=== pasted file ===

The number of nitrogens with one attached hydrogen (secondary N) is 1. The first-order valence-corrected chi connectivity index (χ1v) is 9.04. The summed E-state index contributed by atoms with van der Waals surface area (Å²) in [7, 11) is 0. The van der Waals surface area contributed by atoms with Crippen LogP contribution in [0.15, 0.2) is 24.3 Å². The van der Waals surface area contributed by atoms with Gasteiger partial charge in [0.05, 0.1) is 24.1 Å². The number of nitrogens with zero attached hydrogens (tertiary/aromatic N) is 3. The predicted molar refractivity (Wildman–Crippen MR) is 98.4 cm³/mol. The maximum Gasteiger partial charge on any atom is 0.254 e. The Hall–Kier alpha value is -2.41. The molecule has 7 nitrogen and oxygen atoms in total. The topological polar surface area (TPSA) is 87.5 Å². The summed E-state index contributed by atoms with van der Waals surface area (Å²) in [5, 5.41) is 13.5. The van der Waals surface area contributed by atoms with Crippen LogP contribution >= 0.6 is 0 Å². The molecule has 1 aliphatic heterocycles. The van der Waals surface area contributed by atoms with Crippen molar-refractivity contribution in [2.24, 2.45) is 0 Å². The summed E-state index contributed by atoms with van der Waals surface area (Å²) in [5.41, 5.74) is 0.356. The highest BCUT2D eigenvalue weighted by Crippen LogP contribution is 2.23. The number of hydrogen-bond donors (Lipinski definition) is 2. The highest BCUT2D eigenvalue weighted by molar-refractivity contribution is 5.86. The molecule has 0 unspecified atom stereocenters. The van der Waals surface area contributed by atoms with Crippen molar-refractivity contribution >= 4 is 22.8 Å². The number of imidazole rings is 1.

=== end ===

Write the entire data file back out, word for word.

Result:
The number of nitrogens with one attached hydrogen (secondary N) is 1. The first-order valence-corrected chi connectivity index (χ1v) is 9.04. The summed E-state index contributed by atoms with van der Waals surface area (Å²) in [7, 11) is 0. The van der Waals surface area contributed by atoms with Crippen LogP contribution in [0.15, 0.2) is 24.3 Å². The van der Waals surface area contributed by atoms with Gasteiger partial charge in [0.05, 0.1) is 24.1 Å². The number of nitrogens with zero attached hydrogens (tertiary/aromatic N) is 3. The predicted molar refractivity (Wildman–Crippen MR) is 98.4 cm³/mol. The maximum Gasteiger partial charge on any atom is 0.254 e. The Hall–Kier alpha value is -2.41. The molecule has 7 nitrogen and oxygen atoms in total. The topological polar surface area (TPSA) is 87.5 Å². The summed E-state index contributed by atoms with van der Waals surface area (Å²) in [5, 5.41) is 13.5. The van der Waals surface area contributed by atoms with Crippen LogP contribution >= 0.6 is 0 Å². The molecule has 1 aliphatic heterocycles. The van der Waals surface area contributed by atoms with Crippen molar-refractivity contribution in [2.24, 2.45) is 0 Å². The summed E-state index contributed by atoms with van der Waals surface area (Å²) in [5.41, 5.74) is 0.356. The highest BCUT2D eigenvalue weighted by Crippen LogP contribution is 2.23. The number of hydrogen-bond donors (Lipinski definition) is 2. The highest BCUT2D eigenvalue weighted by molar-refractivity contribution is 5.86. The molecule has 0 unspecified atom stereocenters. The van der Waals surface area contributed by atoms with Crippen molar-refractivity contribution >= 4 is 22.8 Å². The number of imidazole rings is 1.